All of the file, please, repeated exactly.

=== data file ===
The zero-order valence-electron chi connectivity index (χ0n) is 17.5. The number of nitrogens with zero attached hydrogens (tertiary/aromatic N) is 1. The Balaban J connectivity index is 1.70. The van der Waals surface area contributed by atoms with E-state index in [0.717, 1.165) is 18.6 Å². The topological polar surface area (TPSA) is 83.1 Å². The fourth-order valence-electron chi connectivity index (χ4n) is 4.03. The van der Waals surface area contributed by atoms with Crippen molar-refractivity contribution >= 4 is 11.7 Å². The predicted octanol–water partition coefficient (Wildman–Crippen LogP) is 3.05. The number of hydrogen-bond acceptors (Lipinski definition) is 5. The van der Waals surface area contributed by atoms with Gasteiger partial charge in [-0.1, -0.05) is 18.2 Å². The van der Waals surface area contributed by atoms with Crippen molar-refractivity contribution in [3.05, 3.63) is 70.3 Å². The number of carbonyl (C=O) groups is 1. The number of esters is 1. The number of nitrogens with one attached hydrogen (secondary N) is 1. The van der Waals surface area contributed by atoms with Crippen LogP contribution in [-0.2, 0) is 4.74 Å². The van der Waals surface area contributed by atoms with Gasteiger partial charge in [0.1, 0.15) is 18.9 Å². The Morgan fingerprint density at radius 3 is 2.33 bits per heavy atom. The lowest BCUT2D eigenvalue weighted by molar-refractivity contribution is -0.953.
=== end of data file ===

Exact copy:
The zero-order valence-electron chi connectivity index (χ0n) is 17.5. The number of nitrogens with zero attached hydrogens (tertiary/aromatic N) is 1. The Balaban J connectivity index is 1.70. The van der Waals surface area contributed by atoms with E-state index in [0.717, 1.165) is 18.6 Å². The topological polar surface area (TPSA) is 83.1 Å². The fourth-order valence-electron chi connectivity index (χ4n) is 4.03. The van der Waals surface area contributed by atoms with Crippen molar-refractivity contribution >= 4 is 11.7 Å². The predicted octanol–water partition coefficient (Wildman–Crippen LogP) is 3.05. The number of hydrogen-bond acceptors (Lipinski definition) is 5. The van der Waals surface area contributed by atoms with Gasteiger partial charge in [-0.1, -0.05) is 18.2 Å². The van der Waals surface area contributed by atoms with Crippen molar-refractivity contribution in [3.05, 3.63) is 70.3 Å². The number of carbonyl (C=O) groups is 1. The number of esters is 1. The number of nitrogens with one attached hydrogen (secondary N) is 1. The van der Waals surface area contributed by atoms with Crippen LogP contribution in [-0.2, 0) is 4.74 Å². The van der Waals surface area contributed by atoms with Gasteiger partial charge in [0.1, 0.15) is 18.9 Å². The Morgan fingerprint density at radius 3 is 2.33 bits per heavy atom. The lowest BCUT2D eigenvalue weighted by molar-refractivity contribution is -0.953.